That second-half shutout the Steelers threw at the Lions had the linebackers' fingerprints all over it.
From Lawrence Timmons taking away Reggie Bush in the flat on pass coverage, to Jason Worilds' sack of Matthew Stafford, to Jarvis Jones blowing up Calvin Johnson on a shallow crossing route in what became a 37-27 triumph.
Linebackers coach Keith Butler wouldn't have it any other way.
"I always tell them in that room the linebackers in general have to play well for us to win because we're a big part of special teams, too," Butler said. "If we play well we usually give us a better chance to win."
It wasn't just the linebackers. But the linebackers showed up, and the rest of the Steelers' defensive game eventually came together in dominating fashion.
And there's always a lot to talk about in the linebackers' room when that occurs.
On injured linebacker Larry Foote's contention that Timmons needs to play ticked off and angry to be as good as he can be: "Every linebacker plays better if they're ticked off. You gotta play with a 'mean' on, really. You gotta be aggressive and you gotta play with a little fire under your belt. Lawrence is no different than anybody else. If he plays that way he's going to be aggressive like we want him to be, and he's going to be physical like we want him to be. He has the God-given talent to make plays all over the field, and he has.
"He knows he has to play well for us to win. He and LaMarr (Woodley) both have to play well for us to win."
On physicality at the linebacker position: "I'm not saying you're out there to hurt anybody; we're not. We're out there to be physical and let them know we're there. They've done a pretty god job of that."
On the need for him to dominate: "It's my seventh year. I'm one of the guys who's a leader on the defense, and I'm supposed to assume my role. I'm calling the defense now so it's definitely a bigger role for me. I want to show my teammates I can do it, and I'm more than willing.
"I have to play better now. Before, I had James Farrior, Larry Foote. Those guys were doing it for a while. I just had a simple assignment. I didn't have to call the defense. It's a little different now."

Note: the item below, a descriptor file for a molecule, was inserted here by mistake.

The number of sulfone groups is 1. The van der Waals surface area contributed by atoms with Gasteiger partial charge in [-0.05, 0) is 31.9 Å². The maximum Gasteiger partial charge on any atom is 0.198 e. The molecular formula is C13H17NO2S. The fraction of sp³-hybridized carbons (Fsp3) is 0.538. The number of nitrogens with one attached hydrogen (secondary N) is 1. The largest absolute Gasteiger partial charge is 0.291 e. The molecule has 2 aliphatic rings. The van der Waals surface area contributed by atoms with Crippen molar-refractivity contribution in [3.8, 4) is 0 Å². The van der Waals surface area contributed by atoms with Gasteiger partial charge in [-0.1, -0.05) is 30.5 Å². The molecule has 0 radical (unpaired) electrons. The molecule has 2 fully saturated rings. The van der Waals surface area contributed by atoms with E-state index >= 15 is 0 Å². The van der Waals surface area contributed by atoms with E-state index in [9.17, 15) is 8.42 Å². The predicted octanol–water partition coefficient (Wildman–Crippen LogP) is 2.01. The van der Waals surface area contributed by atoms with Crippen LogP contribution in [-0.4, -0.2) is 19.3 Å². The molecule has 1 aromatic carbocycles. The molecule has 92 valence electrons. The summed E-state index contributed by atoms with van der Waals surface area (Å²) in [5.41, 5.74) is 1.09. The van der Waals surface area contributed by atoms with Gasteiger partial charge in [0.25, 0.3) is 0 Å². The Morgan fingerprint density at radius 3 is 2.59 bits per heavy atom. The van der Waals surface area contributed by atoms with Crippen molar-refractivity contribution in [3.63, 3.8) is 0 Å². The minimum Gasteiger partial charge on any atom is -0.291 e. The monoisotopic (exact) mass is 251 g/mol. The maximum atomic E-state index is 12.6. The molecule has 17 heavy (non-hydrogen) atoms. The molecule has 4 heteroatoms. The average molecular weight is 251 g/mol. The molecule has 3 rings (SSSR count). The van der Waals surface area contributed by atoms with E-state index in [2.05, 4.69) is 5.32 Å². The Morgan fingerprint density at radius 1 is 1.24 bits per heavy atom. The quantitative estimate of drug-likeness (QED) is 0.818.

On whether he plays "ticked off," as Foote maintains Timmons must: "I do play with emotion but not necessarily ticked off. I do love playing physical, I guess that's what he's saying, just be nastier, have that approach."
On the significance of the outside linebacker position: "In a 3-4 defense the outside linebackers actually do more. We're asked to play the run. We're asked to rush the quarterback, drop back in coverage. When we're playing well as outside linebackers and middle linebackers then we're a hard team to beat."
On the need for him to dominate: "Everybody has to play well individually. That's how it is."
On losing his starting position to Jones early in the season: "I work here, I'm an employee. They have to make a business decision. Sometimes it's out of your hands no matter what you do. You keep that in mind and you have to continue to get better and better yourself and when opportunity comes you have to play."
On whether he plays with a chip on his shoulder: "They took my spot away from me so what pressure is there? I go out there and I play to win, and I play for my teammates. That type of stuff will drive you crazy if you feed into it. You have to just go out there and play your game."
On what he's doing in his new role as an unofficial assistant to Butler while on IR: "Giving the boys some pointers. When you've been playing this game for so long you can tell the young guys what to do. Some fundamental stuff, stuff to make your game easier, what to expect from certain formations, some in-the-helmet pointers, stuff I see, pre-snap stuff. Our linebackers coach played a long time, but it's a different game now."
A FINAL WORD FROM BUTLER
On the value of Foote's assistance: "He's gonna tell them to guess just like he did all the time."